Education is “a worker-intensive business,” Griffith said. “If you’re cutting positions, you’re cutting programs.”
In Tennessee, districts used the federal stimulus money in part to add employees, particularly instructional and curricular coaches, said Amanda Anderson, a spokeswoman for the state Department of Education.
Massachusetts strongly encouraged districts to use at least 50 percent of their Title I stimulus money on “strategic investments” that would leave long-term benefits for students, said J.C. Considine, a spokesman for the state Department of Elementary and Secondary Education.
Wyoming, a state insulated from much of the recent economic pain by its strong energy industry, is actually planning to return $10 million of the $82 million in stabilization money, said Jeanne Norman of the state’s Office of State Lands and Investments.
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A few Wyoming districts have used stimulus money to pay for teaching jobs, but more of them have spent it on educational software, student programs, and building maintenance.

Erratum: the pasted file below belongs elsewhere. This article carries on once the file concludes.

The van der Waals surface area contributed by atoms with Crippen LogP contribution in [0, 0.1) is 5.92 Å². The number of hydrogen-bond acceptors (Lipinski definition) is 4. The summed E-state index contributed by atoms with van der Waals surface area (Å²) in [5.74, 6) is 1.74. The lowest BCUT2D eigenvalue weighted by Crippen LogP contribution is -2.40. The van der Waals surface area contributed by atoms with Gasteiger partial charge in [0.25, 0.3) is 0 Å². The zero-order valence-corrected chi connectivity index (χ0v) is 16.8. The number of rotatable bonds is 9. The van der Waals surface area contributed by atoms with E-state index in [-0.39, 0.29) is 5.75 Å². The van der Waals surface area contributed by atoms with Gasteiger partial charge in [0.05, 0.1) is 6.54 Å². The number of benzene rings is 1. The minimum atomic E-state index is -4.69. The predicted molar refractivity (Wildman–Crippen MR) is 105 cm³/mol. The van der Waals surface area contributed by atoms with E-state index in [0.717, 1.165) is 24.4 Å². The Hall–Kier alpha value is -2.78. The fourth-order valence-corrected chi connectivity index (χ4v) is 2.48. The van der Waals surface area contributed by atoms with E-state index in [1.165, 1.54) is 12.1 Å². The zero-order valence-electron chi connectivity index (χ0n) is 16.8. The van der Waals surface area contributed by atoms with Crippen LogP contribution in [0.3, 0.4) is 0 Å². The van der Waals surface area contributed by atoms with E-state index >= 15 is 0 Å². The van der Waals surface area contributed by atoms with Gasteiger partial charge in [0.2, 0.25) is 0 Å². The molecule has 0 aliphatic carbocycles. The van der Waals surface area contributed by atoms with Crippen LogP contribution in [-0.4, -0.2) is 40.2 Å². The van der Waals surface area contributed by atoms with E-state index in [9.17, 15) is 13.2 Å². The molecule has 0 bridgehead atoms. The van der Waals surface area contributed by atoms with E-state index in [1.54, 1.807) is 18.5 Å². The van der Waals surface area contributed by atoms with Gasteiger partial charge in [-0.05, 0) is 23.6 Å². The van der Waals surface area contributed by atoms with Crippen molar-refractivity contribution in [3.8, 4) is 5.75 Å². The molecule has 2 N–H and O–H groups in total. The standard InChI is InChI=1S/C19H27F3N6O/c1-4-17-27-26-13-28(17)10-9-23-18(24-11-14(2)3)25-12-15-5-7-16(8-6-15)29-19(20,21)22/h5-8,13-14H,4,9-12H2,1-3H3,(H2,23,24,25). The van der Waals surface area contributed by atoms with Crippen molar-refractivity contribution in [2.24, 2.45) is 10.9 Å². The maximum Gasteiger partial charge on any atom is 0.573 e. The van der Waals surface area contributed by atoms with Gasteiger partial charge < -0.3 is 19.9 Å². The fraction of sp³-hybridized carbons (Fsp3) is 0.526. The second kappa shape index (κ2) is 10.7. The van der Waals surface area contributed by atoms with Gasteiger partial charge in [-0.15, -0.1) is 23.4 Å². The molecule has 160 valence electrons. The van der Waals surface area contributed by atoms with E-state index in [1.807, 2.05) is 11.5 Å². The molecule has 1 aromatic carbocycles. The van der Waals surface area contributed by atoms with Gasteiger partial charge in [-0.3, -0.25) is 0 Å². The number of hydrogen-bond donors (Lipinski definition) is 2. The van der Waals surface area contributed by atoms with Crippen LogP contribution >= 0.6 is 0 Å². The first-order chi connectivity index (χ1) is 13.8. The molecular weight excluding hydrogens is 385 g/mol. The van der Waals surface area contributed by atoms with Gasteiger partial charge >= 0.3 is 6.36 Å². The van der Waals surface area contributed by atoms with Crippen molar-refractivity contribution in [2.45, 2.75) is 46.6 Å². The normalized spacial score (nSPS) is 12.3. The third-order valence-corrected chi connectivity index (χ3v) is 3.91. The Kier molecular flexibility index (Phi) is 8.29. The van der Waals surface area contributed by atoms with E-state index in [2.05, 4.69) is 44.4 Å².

Idaho’s stimulus money saved jobs and restored work days that school employees were going to take off through furloughs, said Melissa McGrath, a spokeswoman for the state Education Department. But districts also bought classroom materials, educational software, and remediation services for students, which will help in the post-stimulus era, she said.
Nearly every state will use the $10 billion Education Jobs Fund approved last year to make up for the loss of stimulus money. One exception is South Carolina, which did not receive its $140 million share because of large cuts the state made to higher-education funding, which violated the law’s requirement to maintain spending in that area.